In an opinion issued Wednesday by Judge Edward J. Davila of the Northern District of California, the Federal Trade Commission (FTC) largely won its motion to strike six of Meta Platform Inc.’s twenty affirmative defenses.
The agency’s case seeks to enjoin Meta, described by the opinion as one of largest providers of virtual reality (VR) devices and applications, from closing its acquisition of co-defendant Within Unlimited Inc., a software company that develops VR applications, including its popular VR fitness application “Supernatural.”
As previously reported, the FTC’s motion to strike came after both defendants answered the complaint in August. Of pivotal importance is Meta’s bid, in this case and in the FTC’s against it for monopolization of the personal social networking services market, to either disqualify FTC Chair Lina Khan or maintain an affirmative defense declaring her alleged bias against the company.
As relevant to this case, Meta pleaded two defenses relating to how it believes that Khan is both disqualified and how she has made “‘numerous public statements that demonstrate her bias against Meta, and in particular its acquisitions, demonstrating her lack of impartiality with respect to Meta’s proposed acquisition.’”
Judge Davila’s 15-page opinion dedicated most of its page space to the two bias-based defenses though also considered ones related to constitutionality, selective enforcement, and equity, striking all and granting leave to amend some.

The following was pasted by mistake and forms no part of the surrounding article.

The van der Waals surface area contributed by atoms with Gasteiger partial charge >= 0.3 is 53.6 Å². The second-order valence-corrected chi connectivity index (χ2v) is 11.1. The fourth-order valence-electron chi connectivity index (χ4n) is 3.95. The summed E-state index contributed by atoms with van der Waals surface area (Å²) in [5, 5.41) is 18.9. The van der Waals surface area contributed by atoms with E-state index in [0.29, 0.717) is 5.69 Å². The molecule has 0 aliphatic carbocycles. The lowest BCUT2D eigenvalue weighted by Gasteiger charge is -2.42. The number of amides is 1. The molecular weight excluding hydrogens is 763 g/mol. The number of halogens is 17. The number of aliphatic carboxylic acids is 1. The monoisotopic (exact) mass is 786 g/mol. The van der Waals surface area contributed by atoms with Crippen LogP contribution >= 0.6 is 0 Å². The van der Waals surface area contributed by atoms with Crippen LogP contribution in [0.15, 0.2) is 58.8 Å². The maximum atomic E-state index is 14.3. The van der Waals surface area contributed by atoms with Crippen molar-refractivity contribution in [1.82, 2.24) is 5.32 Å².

As to the bias defenses, the opinion found them adequately pleaded but ultimately struck them with prejudice. The court focused on the issue of whether Chair Khan’s alleged bias is relevant to the court’s consideration of the FTC’s request for injunctive relief halting the acquisition under Section 13(b) of the FTC Act.
The standard for injunctive relief asks both what the chances are of the FTC succeeding on the merits of its claim and what the “balance of the equities” favors. After weighing case law-based arguments, Judge Davila found the bias defenses irrelevant to both considerations.
“Because these issues with Meta’s bias-related defenses are legal and foundational in nature, amendment would be futile,” the opinion concluded. In addition, Judge Davila ruled that allowing them to stand would prejudice the FTC by threatening to shift the focus of the litigation and discovery towards the FTC’s actions rather than the defendants’ actions.